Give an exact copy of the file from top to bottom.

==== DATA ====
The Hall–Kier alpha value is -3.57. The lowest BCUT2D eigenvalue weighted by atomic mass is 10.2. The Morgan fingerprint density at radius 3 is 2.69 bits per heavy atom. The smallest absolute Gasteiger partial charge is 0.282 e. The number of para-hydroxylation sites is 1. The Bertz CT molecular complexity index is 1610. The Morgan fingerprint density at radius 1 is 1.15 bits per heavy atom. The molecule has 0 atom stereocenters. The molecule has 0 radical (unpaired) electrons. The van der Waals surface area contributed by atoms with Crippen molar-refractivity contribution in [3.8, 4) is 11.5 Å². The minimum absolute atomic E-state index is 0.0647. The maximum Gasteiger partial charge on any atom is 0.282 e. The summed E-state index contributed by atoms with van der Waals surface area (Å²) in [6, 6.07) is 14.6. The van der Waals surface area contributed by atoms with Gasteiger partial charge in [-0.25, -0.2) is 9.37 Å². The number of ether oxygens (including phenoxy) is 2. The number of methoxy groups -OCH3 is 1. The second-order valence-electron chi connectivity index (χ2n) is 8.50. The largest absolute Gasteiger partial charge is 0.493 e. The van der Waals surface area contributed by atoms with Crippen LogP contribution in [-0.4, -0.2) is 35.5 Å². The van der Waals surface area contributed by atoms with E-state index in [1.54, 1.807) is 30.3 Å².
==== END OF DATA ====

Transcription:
The Hall–Kier alpha value is -3.57. The lowest BCUT2D eigenvalue weighted by atomic mass is 10.2. The Morgan fingerprint density at radius 3 is 2.69 bits per heavy atom. The smallest absolute Gasteiger partial charge is 0.282 e. The number of para-hydroxylation sites is 1. The Bertz CT molecular complexity index is 1610. The Morgan fingerprint density at radius 1 is 1.15 bits per heavy atom. The molecule has 0 atom stereocenters. The molecule has 0 radical (unpaired) electrons. The van der Waals surface area contributed by atoms with Crippen molar-refractivity contribution in [3.8, 4) is 11.5 Å². The minimum absolute atomic E-state index is 0.0647. The maximum Gasteiger partial charge on any atom is 0.282 e. The summed E-state index contributed by atoms with van der Waals surface area (Å²) in [6, 6.07) is 14.6. The van der Waals surface area contributed by atoms with Gasteiger partial charge in [-0.25, -0.2) is 9.37 Å². The number of ether oxygens (including phenoxy) is 2. The number of methoxy groups -OCH3 is 1. The second-order valence-electron chi connectivity index (χ2n) is 8.50. The largest absolute Gasteiger partial charge is 0.493 e. The van der Waals surface area contributed by atoms with Crippen LogP contribution in [-0.4, -0.2) is 35.5 Å². The van der Waals surface area contributed by atoms with E-state index in [1.54, 1.807) is 30.3 Å².